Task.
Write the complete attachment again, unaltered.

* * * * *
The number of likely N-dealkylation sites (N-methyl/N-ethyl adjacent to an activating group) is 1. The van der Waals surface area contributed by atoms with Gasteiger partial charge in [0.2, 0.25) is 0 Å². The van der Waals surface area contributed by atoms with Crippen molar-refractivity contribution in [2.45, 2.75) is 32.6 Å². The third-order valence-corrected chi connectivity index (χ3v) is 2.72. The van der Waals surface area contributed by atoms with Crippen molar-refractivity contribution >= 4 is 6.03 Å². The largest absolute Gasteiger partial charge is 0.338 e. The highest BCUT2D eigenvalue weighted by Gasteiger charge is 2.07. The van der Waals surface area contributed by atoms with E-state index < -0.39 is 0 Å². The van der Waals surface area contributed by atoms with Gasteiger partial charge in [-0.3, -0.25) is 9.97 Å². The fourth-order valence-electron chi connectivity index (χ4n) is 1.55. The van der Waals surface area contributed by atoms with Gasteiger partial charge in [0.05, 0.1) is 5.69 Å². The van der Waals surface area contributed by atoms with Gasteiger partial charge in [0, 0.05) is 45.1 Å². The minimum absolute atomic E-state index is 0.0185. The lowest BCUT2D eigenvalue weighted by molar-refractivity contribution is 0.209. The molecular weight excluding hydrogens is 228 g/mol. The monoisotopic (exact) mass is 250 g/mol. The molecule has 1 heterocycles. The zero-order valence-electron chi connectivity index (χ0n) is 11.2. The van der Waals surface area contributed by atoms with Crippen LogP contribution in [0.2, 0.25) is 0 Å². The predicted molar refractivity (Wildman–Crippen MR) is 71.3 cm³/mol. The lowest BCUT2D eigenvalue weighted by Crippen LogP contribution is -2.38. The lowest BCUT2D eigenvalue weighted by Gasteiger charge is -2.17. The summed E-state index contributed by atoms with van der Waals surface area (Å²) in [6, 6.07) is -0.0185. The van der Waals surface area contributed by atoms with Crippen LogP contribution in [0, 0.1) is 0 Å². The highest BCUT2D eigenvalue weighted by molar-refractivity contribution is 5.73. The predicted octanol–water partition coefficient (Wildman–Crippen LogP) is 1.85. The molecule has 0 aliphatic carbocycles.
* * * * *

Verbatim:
The number of likely N-dealkylation sites (N-methyl/N-ethyl adjacent to an activating group) is 1. The van der Waals surface area contributed by atoms with Gasteiger partial charge in [0.2, 0.25) is 0 Å². The van der Waals surface area contributed by atoms with Crippen molar-refractivity contribution in [2.45, 2.75) is 32.6 Å². The third-order valence-corrected chi connectivity index (χ3v) is 2.72. The van der Waals surface area contributed by atoms with Crippen molar-refractivity contribution >= 4 is 6.03 Å². The largest absolute Gasteiger partial charge is 0.338 e. The highest BCUT2D eigenvalue weighted by Gasteiger charge is 2.07. The van der Waals surface area contributed by atoms with E-state index < -0.39 is 0 Å². The van der Waals surface area contributed by atoms with Gasteiger partial charge in [-0.3, -0.25) is 9.97 Å². The fourth-order valence-electron chi connectivity index (χ4n) is 1.55. The van der Waals surface area contributed by atoms with Gasteiger partial charge in [0.05, 0.1) is 5.69 Å². The van der Waals surface area contributed by atoms with Gasteiger partial charge in [0, 0.05) is 45.1 Å². The minimum absolute atomic E-state index is 0.0185. The lowest BCUT2D eigenvalue weighted by molar-refractivity contribution is 0.209. The molecular weight excluding hydrogens is 228 g/mol. The monoisotopic (exact) mass is 250 g/mol. The molecule has 1 heterocycles. The zero-order valence-electron chi connectivity index (χ0n) is 11.2. The van der Waals surface area contributed by atoms with Crippen LogP contribution in [0.2, 0.25) is 0 Å². The predicted molar refractivity (Wildman–Crippen MR) is 71.3 cm³/mol. The lowest BCUT2D eigenvalue weighted by Crippen LogP contribution is -2.38. The lowest BCUT2D eigenvalue weighted by Gasteiger charge is -2.17. The summed E-state index contributed by atoms with van der Waals surface area (Å²) in [6, 6.07) is -0.0185. The van der Waals surface area contributed by atoms with Crippen LogP contribution in [0, 0.1) is 0 Å². The highest BCUT2D eigenvalue weighted by molar-refractivity contribution is 5.73. The predicted octanol–water partition coefficient (Wildman–Crippen LogP) is 1.85. The molecule has 0 aliphatic carbocycles.